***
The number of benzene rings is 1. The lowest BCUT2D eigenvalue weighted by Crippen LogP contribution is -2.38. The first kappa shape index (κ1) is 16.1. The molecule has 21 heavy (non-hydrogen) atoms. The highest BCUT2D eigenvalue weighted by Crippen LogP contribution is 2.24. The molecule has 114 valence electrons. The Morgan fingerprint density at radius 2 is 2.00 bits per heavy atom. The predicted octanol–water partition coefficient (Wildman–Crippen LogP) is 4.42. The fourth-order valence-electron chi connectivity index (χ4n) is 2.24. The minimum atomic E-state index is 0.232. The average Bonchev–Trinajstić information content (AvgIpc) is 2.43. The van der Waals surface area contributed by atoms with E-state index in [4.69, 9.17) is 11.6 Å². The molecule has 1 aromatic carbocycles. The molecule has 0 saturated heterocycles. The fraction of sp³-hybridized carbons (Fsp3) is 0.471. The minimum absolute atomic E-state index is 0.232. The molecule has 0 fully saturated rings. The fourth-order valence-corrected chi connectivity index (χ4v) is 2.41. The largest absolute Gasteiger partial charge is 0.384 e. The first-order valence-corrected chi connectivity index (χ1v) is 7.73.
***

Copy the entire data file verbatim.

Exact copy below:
The number of benzene rings is 1. The lowest BCUT2D eigenvalue weighted by Crippen LogP contribution is -2.38. The first kappa shape index (κ1) is 16.1. The molecule has 21 heavy (non-hydrogen) atoms. The highest BCUT2D eigenvalue weighted by Crippen LogP contribution is 2.24. The molecule has 114 valence electrons. The Morgan fingerprint density at radius 2 is 2.00 bits per heavy atom. The predicted octanol–water partition coefficient (Wildman–Crippen LogP) is 4.42. The fourth-order valence-electron chi connectivity index (χ4n) is 2.24. The minimum atomic E-state index is 0.232. The average Bonchev–Trinajstić information content (AvgIpc) is 2.43. The van der Waals surface area contributed by atoms with E-state index in [4.69, 9.17) is 11.6 Å². The molecule has 1 aromatic carbocycles. The molecule has 0 saturated heterocycles. The fraction of sp³-hybridized carbons (Fsp3) is 0.471. The minimum absolute atomic E-state index is 0.232. The molecule has 0 fully saturated rings. The fourth-order valence-corrected chi connectivity index (χ4v) is 2.41. The largest absolute Gasteiger partial charge is 0.384 e. The first-order valence-corrected chi connectivity index (χ1v) is 7.73.